Introduction to Psychology
Sigmund Freud (1856-1939), commonly referred to as the father of the psychoanalytical approach by many (Heffernan,1997) believed that the occurrence of the second world war, and indeed the rise of the Nazis derived from the aggressive drives, which are present in everybody not being held at bay by an inner conscience (Atkinson, Atkinson, Bem, Nolen-Hoeksema and Smith, 2000). The following paragraphs will describe the varying levels that Freud believed encompassed the human mind, in his topographical and structural model, and how these each play a part in the development of the human personality.
Freud’s attempt to portray the mind as having three different levels was initially shown in his topographic model. This showed the mind as being split into three levels: conscious, preconscious and the unconscious (Kowalski and Westen, 2005). The conscious level, which is the highest of the three levels, symbolizes the current state of cognisance regarding thoughts and feelings at any given time. The preconscious is the middle level and is a collection of information which is readily available to be called upon when required by the conscious. Answers to such questions as “What is the capital city of France?” are stored in the preconscious. The lowest level and the largest of them all is the unconscious which suppresses inaccessible feelings that are believed to affect behavior (Atkinson et al, 2000). Freud’s interpretation towards the unconscious was negative and he postulated that the contents where unobtainable as a defense mechanism for self-preservation, suppressing any conflicting impulses and memories which may be seen as socially unacceptable (Roth, 1997).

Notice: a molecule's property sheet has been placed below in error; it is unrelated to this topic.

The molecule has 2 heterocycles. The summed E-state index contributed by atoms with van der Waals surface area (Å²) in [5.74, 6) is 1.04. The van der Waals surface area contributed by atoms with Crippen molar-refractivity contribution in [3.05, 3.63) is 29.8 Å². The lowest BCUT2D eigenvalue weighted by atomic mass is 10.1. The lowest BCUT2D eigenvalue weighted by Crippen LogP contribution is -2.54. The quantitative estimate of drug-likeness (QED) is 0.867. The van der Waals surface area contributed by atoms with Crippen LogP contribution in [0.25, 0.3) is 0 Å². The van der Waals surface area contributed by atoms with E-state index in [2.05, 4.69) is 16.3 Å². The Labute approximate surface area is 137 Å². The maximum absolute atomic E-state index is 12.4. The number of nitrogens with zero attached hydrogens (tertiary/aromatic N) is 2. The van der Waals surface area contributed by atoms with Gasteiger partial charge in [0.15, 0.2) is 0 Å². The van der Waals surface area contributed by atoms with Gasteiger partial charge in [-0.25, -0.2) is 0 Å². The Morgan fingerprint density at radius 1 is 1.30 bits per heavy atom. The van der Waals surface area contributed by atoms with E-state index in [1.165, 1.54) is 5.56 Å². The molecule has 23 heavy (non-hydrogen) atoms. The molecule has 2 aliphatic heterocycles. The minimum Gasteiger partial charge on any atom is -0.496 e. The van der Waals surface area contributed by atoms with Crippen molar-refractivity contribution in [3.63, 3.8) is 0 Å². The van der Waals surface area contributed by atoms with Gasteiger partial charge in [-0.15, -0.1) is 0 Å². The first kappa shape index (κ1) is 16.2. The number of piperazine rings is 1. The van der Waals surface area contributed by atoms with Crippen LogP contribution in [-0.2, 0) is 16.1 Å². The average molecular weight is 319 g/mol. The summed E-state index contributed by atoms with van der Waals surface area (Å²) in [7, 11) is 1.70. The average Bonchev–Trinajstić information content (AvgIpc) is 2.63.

During his work Freud came to appreciate that his original topographical model was too simplistic in design to illustrate the human per`sonality. The structural model was developed which adopted an iceberg image to depict what he claimed...
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